- French President Emmanuel Macron Has Proposed a Worldwide Truce that Could Lead to a Cessation of All Conflict Around the World
by Air Vice Marshal Arjun Subramaniam (rtd), Military historian, https://www.tribuneindia.com/, 21 April 2020
Worldwide no-war pact easier said than done
Should Putin see value in Macron’s proposition and not look at the situation opportunistically, the two could ensure that Europe stays afloat. Asia, Africa and South America will be tough to handle because of reasons such as intractable historical disputes and animosities, embedded radical ideologies, and a proliferation of proxies and ongoing hybrid wars that allow for continuation of conflict under an umbrella of deniability.
IN a laudable initiative that reflects his altruistic vision of a post-Covid-19 world, French President Emmanuel Macron has proposed a worldwide truce that could lead to a cessation of all conflict around the world. This, he argues, will allow the world to concentrate on tackling the debilitating impact of the pandemic on almost all aspects of human existence. Macron claims he has the support of all global leaders including Donald Trump, Vladimir Putin and Xi Jinping. To be fair, though, the first call for such an initiative was made by UN Secretary-General Antonio Guterres earlier this month. Considering the flak that the WHO has received for its skewed handling of the pandemic, no one really gave much credence to the call from Guterres. Rather, several global strategists predicted the gradual demise of the UN as a credible global voice in an already fragmented and polarised world that is bound to grope for a new normal in a post-pandemic era. Macron’s clarion call has offered a new lease of life to the UN which has already commenced negotiations with protagonists in various conflict zones across the globe, ranging for Syria and Yemen to Iraq and Afghanistan.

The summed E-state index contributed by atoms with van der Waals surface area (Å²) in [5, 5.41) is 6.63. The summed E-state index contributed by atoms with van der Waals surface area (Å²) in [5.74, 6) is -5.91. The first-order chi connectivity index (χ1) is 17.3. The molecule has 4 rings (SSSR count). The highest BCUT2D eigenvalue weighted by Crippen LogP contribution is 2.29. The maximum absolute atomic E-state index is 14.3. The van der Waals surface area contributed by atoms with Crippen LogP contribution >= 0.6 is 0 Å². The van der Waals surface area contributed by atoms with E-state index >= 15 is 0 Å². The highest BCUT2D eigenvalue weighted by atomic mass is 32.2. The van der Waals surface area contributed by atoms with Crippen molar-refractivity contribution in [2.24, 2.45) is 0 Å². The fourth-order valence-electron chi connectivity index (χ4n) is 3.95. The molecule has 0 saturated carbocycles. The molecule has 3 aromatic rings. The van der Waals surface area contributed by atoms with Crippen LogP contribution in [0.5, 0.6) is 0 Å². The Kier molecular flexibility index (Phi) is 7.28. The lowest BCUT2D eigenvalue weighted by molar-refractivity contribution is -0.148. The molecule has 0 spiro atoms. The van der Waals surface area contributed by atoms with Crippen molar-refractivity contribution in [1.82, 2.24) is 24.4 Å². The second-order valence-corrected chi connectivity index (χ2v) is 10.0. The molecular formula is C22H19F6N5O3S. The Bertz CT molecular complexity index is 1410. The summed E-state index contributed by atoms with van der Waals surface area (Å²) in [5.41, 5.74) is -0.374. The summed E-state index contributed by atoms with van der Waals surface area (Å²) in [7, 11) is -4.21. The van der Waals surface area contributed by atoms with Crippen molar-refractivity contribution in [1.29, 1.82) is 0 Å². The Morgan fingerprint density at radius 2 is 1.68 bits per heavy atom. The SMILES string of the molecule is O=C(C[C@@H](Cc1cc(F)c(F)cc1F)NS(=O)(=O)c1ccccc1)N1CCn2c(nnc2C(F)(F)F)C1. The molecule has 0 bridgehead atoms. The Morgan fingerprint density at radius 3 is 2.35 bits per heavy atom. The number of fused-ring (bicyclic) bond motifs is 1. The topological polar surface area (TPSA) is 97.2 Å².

It is all too apparent that the pandemic could be a result of human overreach and indiscretion. At one level, it seems to mock mankind’s unbridled ambitions and at another, revelations that the virus could be a complex combination of multiple viruses seem to directly challenge the power of science and technology, globalisation and other such man-made networks. Consequently, it has done enough to plant a seed of doubt even among those like Macron that it is maybe time to reflect on the uncalibrated accumulation of power, nationalism and realism in what is bound to be a world that will be searching for answers and a new equilibrium in the years ahead, something like a Plan B. Let’s look at the big picture and see whether these personal reflections mirror those of the “movers, shakers, tall leaders and more.” Altruism, it seems, is not dead and there is certainly hope for the world if more leaders join the clarion call for global peace.
So far so good. However, it is when one thinks of the processes, methodologies and resources that would be required to gather global consensus and then enforce a global ceasefire in multiple conflict zones, that one wonders where the manpower and the money will come from, particularly when the UN and other global institutions are bleeding from lack of funding. Instead, major regional players would have to take the lead. Upfront, it may appear that convincing nations and states that are in some form of conflict or tension with one another will be the easiest to achieve. However, it will not be a one-size-fits-all kind of a situation. Europe will be the easiest to handle with Russia holding all the cards, whether it is in terms of assuring the frontline NATO states that they need not fear Russian resurgence, or burying the hatchet with Ukraine and its other neighbours with whom it has ethnic or territorial disputes. Should Putin see value in Macron’s proposition and not look at the situation opportunistically, the two could ensure that Europe stays afloat.